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China closes churches in face of spreading coronavirus


Johannes EISELE | AFP

John Burger - published on 02/26/20 - updated on 02/26/20

The Communist Party also banned all group religious activities.

The government of the People’s Republic of China has closed all of the country’s places of worship and banned all group religious activities in an effort to fight the spread of COVID-19, the coronavirus disease that has claimed over 2,700 lives in the country.

“The party committee and government have unified requirements to suspend the opening of religious venues, suspend all collective religious activities, delay the opening of religious schools, strengthen publicity and guidance for religious people, actively donate goods, and do a lot of work to win the fight against epidemic prevention and control,” said an official statement.

Catholic News Service reported that government religious regulators said religious groups should “adhere to the health of staff, believers and members in the first place, and make sure they have deployed and purchased disinfectants, hand sanitizers, masks, etc. They have ordered testing and disinfection of public areas.”

The virus, which is believed to have first emerged in Wuhan in central China, has infected more than 80,000 persons around the world. By Wednesday, four new countries (Algeria, Austria, Croatia, and Switzerland) had reported cases of COVID-19.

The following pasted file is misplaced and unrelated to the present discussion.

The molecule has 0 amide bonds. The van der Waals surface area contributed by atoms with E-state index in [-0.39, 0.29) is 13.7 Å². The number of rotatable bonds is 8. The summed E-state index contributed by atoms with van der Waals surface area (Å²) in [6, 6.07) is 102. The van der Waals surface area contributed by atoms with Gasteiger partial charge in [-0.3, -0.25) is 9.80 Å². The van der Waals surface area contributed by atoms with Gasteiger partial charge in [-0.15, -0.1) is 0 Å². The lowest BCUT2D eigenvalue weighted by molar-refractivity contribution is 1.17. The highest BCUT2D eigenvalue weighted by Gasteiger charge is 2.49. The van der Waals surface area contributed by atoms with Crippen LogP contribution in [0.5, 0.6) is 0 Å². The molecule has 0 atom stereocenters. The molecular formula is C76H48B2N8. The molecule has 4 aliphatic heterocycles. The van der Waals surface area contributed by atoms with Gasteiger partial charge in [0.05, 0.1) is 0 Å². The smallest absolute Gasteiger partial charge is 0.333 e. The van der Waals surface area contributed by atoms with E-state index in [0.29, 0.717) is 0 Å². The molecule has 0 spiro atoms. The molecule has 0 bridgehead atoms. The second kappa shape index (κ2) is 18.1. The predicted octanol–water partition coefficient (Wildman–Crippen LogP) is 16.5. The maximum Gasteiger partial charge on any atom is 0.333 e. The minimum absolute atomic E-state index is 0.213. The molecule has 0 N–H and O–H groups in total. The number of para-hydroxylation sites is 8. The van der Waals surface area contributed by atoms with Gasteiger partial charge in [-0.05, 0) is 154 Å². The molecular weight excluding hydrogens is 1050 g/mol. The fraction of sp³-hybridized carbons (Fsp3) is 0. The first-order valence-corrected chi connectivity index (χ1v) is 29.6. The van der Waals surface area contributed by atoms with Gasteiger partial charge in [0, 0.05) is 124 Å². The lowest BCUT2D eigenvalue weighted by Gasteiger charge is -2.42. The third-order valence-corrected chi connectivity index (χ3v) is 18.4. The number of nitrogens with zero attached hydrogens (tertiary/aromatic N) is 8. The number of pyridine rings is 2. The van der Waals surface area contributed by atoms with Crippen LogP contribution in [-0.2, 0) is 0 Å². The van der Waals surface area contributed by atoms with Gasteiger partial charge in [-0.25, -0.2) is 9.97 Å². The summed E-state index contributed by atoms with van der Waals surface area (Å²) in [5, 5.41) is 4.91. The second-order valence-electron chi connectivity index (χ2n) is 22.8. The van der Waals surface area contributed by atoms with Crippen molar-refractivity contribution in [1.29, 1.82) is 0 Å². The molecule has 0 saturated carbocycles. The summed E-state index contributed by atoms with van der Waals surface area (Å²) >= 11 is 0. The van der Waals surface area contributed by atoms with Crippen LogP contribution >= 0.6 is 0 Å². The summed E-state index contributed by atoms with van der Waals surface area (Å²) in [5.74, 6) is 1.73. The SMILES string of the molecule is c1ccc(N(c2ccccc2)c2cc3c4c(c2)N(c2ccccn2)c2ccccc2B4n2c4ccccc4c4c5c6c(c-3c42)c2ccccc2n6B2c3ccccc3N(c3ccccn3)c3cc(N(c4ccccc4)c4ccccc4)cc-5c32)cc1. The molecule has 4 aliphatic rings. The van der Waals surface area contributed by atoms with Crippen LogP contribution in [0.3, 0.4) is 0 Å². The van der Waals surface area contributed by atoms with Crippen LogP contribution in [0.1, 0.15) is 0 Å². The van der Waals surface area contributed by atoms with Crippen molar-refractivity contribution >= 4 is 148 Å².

The World Health Organization announced Wednesday that for the first time, there have been more new cases reported from countries outside of China than from China.

Meanwhile, in the autonomous Chinese territory of Hong Kong, a Catholic leader has compared the isolation in which the people find themselves because of the epidemic to the wilderness experience of lent.

Cardinal John Tong of the Diocese of Hong Kong said in his lenten letter that some people have responded to the coronavirus outbreak by “rushing to buy pharmaceutical items and foodstuffs,” while others have shown “generosity” by treating the sick and donating masks and supplies “to those in need.”

For this reason, the liturgical period that began on Ash Wednesday is a “training school” to love “God and our neighbors,” AsiaNews reported.

As we face “the temptation of the wilderness,” Cardinal Tong wrote, let us “listen to the Word of God again and again, instead of the inclination of our [own] selfishness,” That way, “we will be freed from self-centeredness, fears, individualism, and mistrust.”

And if “we could put our hope in the love of the Father,” the Holy Spirit “will also inspire us to transform the desert,” he said.

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